A number of groundbreaking techniques have dramatically enhanced our understanding of the circuits responsible for neurological diseases, and our ability to target them for treatment. Cre-lox technology enables the expression, deletion, or modification of specific genes, and can be targeted to specific cell types. This has been used in combination with a variety of light-activated ion channels, such as the channelrhodopsin and halorhodopsin, to genetically confer light-sensitivity to a chosen cell class. Optogenetics thus allows for the noninvasive activation or inhibition of specific cells with light, a method that can be leveraged to combat a wide range of neurological conditions. Already, the potential of optogenetic techniques has been demonstrated in sciatic nerve injury , Parkinson’s disease , epilepsy , depression [5, 6], and retinal degeneration [7, 8]. In this work, we describe a new method of using optogenetic techniques to study retinal circuit interactions between neurons and vascular cells, and show how this general approach can be potentially applied to treat neurological diseases.
In the classical view, the function of the CNS has been considered to be primarily driven by interactions between neurons. Consequently, many neurological diseases are viewed predominantly as neuronal impairments. Other cell classes, glial and vascular cells in particular, have been viewed as secondary components of the CNS, supporting neurons structurally and metabolically without actively influencing neural function. During the last few decades, however, it has become clear that this is not the case, and that these supporting cells, in fact, play crucial active roles . Though our understanding of the individual components of the nervous system has been increasing exponentially, failing to consider fully the interactions between these diverse elements inherently limits our perspective on the physiology and pathophysiology of the CNS, in turn limiting our ability to translate these findings to clinical applications. One of the most important outcomes of these interactions is the regulation of blood flow in the CNS.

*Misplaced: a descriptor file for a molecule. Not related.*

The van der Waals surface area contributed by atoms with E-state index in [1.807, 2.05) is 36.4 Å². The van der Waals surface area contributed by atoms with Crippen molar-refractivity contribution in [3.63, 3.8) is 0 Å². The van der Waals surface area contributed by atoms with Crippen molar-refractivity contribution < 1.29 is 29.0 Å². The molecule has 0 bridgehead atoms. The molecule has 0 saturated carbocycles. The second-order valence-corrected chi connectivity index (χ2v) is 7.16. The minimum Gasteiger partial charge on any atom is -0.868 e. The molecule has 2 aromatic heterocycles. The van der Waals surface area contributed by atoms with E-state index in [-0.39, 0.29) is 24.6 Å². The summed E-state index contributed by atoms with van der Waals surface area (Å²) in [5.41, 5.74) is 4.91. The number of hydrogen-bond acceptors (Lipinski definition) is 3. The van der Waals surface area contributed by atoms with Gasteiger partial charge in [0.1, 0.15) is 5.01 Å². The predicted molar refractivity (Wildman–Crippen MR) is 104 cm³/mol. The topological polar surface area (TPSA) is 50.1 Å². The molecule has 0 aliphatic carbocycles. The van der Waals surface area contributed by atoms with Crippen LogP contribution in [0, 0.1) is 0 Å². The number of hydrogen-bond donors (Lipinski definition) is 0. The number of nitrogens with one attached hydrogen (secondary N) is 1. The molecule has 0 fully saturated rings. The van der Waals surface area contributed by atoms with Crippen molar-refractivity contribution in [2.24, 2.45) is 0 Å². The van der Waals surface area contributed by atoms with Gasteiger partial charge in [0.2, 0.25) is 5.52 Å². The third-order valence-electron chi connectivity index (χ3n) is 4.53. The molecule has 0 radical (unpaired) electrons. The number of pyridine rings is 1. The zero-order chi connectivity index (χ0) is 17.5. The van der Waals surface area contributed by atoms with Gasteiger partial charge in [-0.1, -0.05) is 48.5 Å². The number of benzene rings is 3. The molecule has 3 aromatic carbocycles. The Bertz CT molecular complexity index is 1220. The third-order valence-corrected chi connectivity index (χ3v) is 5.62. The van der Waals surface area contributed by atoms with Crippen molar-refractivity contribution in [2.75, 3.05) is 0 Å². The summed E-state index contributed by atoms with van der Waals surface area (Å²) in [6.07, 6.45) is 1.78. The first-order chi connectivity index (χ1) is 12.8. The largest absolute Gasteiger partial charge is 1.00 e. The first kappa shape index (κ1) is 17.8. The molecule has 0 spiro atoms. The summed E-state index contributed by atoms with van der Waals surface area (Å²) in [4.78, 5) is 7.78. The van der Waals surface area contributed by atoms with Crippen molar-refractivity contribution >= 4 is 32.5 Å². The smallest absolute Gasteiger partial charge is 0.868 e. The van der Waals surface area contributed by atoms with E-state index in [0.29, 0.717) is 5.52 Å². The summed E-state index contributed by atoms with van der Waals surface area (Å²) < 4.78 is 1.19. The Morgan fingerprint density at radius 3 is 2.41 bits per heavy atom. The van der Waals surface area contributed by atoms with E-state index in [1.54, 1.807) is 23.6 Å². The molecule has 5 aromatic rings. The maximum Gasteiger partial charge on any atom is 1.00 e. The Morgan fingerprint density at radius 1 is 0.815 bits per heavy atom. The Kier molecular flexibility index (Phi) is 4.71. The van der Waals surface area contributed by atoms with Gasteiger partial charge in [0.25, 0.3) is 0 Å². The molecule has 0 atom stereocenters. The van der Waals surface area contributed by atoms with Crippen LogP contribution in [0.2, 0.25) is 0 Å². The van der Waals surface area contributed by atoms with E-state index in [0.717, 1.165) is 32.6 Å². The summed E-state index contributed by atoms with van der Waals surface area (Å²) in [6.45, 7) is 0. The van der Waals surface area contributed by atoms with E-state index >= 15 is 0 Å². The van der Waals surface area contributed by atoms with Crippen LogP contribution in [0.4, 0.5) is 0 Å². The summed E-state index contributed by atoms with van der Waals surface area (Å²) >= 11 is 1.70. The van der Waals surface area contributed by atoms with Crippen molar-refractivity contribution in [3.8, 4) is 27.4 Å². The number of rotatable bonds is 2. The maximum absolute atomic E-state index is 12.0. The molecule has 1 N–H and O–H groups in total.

The brain is the most metabolically demanding organ in the human body, accounting for 20 % of its resting energy consumption . To meet this demand, blood vessels deliver oxygen and nutrients in an activity-dependent manner, a process called functional hyperemia . This hemodynamic process relies on signaling between neurons, vascular cells, and glia, operating in homeostatic balance . Together, this network is known as the neurovascular unit [13, 14]. Neurological conditions that disrupt any of these neurovascular components can affect the rest of the unit, leading to a cycle of reciprocal attrition, ultimately leading to the loss of the blood–brain barrier and neuronal degeneration. Thus, a comprehensive analysis of a given neurological disease should identify the affected neurovascular unit(s) within the particular tissue, and account for the function of each neurovascular component.